Object-oriented GUI design in Java
Although they may know enough Java syntax to write small programs, many beginning programmers don't feel ready to create more complicated GUI programs. The challenge is that object-oriented design often leads to a proliferation of classes with logic spread across multiple classes and interfaces. To successfully organize this effort, you need clear guidelines with a proven track record that delivers results.
In this three-hour training, George Heineman deconstructs the essential concepts of an object-oriented GUI application. You’ll learn how to build a complex GUI application from the ground up, using a rigorous, repeatable process based on the Model-View-Controller pattern. Join in to gain hands-on experience with the skills you need to work with large-scale GUI applications. You'll leave ready to implement medium-sized, nontrivial software systems.
Special note: This course is a precursor to Design patterns in Java GUI design: Applying object-oriented principles in context. We recommend taking that course after this one.
What you'll learn-and how you can apply it
By the end of this live, online course, you’ll understand:
- Why code is placed in designated classes and packages
- How the Entity-Boundary-Controller pattern enables high-quality JUnit testing of entity classes
- The relationships between the model and view elements
And you’ll be able to:
- Apply solid software engineering principles when designing software from scratch
- Create a working application, with new capabilities added with each iteration
- Use the Entity-Boundary-Controller pattern to separate responsibilities into separate classes, using a high-level division of Java packages to maintain clear separation and provide structure to easily navigate through code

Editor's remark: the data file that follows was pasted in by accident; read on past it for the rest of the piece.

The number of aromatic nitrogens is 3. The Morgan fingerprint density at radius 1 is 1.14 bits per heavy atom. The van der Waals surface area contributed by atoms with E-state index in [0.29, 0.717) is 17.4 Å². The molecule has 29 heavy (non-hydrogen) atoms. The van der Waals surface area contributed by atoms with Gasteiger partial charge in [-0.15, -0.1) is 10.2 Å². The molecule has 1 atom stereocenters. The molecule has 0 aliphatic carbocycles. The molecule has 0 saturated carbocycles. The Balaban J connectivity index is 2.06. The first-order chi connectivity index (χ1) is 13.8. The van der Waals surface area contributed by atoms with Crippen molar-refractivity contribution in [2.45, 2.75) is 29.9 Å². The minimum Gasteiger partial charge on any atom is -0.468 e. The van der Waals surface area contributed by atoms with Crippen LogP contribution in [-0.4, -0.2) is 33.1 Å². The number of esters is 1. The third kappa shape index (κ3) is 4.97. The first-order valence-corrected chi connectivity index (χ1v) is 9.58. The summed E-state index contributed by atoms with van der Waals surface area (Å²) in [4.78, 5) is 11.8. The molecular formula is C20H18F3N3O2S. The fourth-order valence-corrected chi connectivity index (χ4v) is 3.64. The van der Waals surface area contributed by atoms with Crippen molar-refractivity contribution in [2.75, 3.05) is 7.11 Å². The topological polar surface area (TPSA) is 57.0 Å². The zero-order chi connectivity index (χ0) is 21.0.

- Test GUI-related applications
This training course is for you because...
- You're a beginner Java programmer who wants to implement your first nontrivial GUI application.
- You're an intermediate Java programmer with minimal GUI experience, and you want to learn how to design an entire application from scratch.
- You're an experienced Java programmer seeking to optimize your design and architecting skills for large programs.
- A basic understanding of Java syntax and experience writing Java programs
- A working knowledge of Java AWT or Java Swing
- Familiarity with JUnit unit testing
Assignments to be completed before the course:
- Retrieve and review the code for the tangram puzzle application from the GitHub repository (link: https://github.com/heineman/tangram) and check out branch tangram.0-branch.
- Review the standalone Swing example, which demonstrates minimal application (find as sample source folder). A collection of videos shows this sample application being built from scratch (link: https://heineman.github.io/TangramProject/sample/)
About your instructor
George T. Heineman is an associate professor of computer science at WPI. For 20 years, George has taught software engineering to undergraduate and graduate students as well as employees at a number of corporations. From this experience, he has crafted a design methodology based on the Entity-Boundary-Controller design paradigm that is optimized for stand-alone GUI applications. He is the coeditor of Component-Based Software Engineering: Putting the Pieces Together. Aside from his professional pursuits, George is an avid puzzler and is the inventor of Sujiken, a Sudoku variation played on a right-triangle arrangement of cells, in which numbers cannot repeat in a horizontal row, vertical column, or diagonal in any direction.
The timeframes are only estimates and may vary according to how the class is progressing
- Use case and storyboard for rudimentary GUI (15 minutes)
- The Entity-Boundary-Controller design paradigm (15 minutes)
- Test Design: Writing JUnit test cases to validate a model (10 minutes)
- Tangram application domain model (10 minutes)
- Break (10 minutes)
- Modeling application domain based on prioritized use cases (15 minutes)
- Task 1: The double buffering technique; executing final result (15 minutes)
- Task 2: Analysis—the concept of a puzzle and scrollable space (15 minutes)
- Task 3: GUI controllers that work with press, drag, and release events (15 minutes)
- Break (10 minutes)
- Task 4: "Rotate piece" use cases (15 minutes)
- Task 5, part 1: "Create puzzle" and "store puzzle" use cases (15 minutes)
- Testing strategies: Writing effective test cases (10 minutes)
- Task 5, part 2: "Select puzzle" and "reset puzzle" use cases (10 minutes)